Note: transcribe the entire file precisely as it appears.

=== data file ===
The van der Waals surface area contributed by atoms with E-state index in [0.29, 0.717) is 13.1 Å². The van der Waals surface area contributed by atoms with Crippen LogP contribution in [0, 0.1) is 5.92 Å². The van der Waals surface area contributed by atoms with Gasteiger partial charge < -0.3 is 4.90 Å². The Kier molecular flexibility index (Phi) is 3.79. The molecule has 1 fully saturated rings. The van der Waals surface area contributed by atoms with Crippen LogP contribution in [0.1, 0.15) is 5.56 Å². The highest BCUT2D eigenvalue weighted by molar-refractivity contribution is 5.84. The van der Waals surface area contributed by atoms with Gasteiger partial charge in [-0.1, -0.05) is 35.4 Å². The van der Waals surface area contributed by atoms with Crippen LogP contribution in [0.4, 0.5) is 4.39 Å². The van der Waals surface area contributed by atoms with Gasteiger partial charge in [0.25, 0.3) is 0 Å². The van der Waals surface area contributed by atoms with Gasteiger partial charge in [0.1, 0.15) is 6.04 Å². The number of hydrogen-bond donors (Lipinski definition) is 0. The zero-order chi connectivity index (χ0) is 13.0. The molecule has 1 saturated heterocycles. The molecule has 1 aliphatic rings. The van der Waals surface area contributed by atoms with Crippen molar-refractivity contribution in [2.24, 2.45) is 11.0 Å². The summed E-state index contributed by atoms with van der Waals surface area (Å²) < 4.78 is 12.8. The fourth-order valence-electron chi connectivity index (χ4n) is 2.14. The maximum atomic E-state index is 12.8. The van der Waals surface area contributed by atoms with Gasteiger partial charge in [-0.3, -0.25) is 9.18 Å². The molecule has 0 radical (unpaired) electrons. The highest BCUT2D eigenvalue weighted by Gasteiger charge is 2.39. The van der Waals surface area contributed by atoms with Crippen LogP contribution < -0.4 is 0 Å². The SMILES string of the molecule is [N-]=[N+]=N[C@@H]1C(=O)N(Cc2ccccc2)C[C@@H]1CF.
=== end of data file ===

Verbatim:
The van der Waals surface area contributed by atoms with E-state index in [0.29, 0.717) is 13.1 Å². The van der Waals surface area contributed by atoms with Crippen LogP contribution in [0, 0.1) is 5.92 Å². The van der Waals surface area contributed by atoms with Gasteiger partial charge < -0.3 is 4.90 Å². The Kier molecular flexibility index (Phi) is 3.79. The molecule has 1 fully saturated rings. The van der Waals surface area contributed by atoms with Crippen LogP contribution in [0.1, 0.15) is 5.56 Å². The highest BCUT2D eigenvalue weighted by molar-refractivity contribution is 5.84. The van der Waals surface area contributed by atoms with Gasteiger partial charge in [-0.1, -0.05) is 35.4 Å². The van der Waals surface area contributed by atoms with Crippen LogP contribution in [0.4, 0.5) is 4.39 Å². The van der Waals surface area contributed by atoms with Gasteiger partial charge in [0.25, 0.3) is 0 Å². The van der Waals surface area contributed by atoms with Gasteiger partial charge in [0.1, 0.15) is 6.04 Å². The number of hydrogen-bond donors (Lipinski definition) is 0. The zero-order chi connectivity index (χ0) is 13.0. The molecule has 1 saturated heterocycles. The molecule has 1 aliphatic rings. The van der Waals surface area contributed by atoms with Crippen molar-refractivity contribution in [2.24, 2.45) is 11.0 Å². The summed E-state index contributed by atoms with van der Waals surface area (Å²) < 4.78 is 12.8. The fourth-order valence-electron chi connectivity index (χ4n) is 2.14. The maximum atomic E-state index is 12.8. The van der Waals surface area contributed by atoms with Gasteiger partial charge in [-0.3, -0.25) is 9.18 Å². The molecule has 0 radical (unpaired) electrons. The highest BCUT2D eigenvalue weighted by Gasteiger charge is 2.39. The van der Waals surface area contributed by atoms with Crippen LogP contribution < -0.4 is 0 Å². The SMILES string of the molecule is [N-]=[N+]=N[C@@H]1C(=O)N(Cc2ccccc2)C[C@@H]1CF.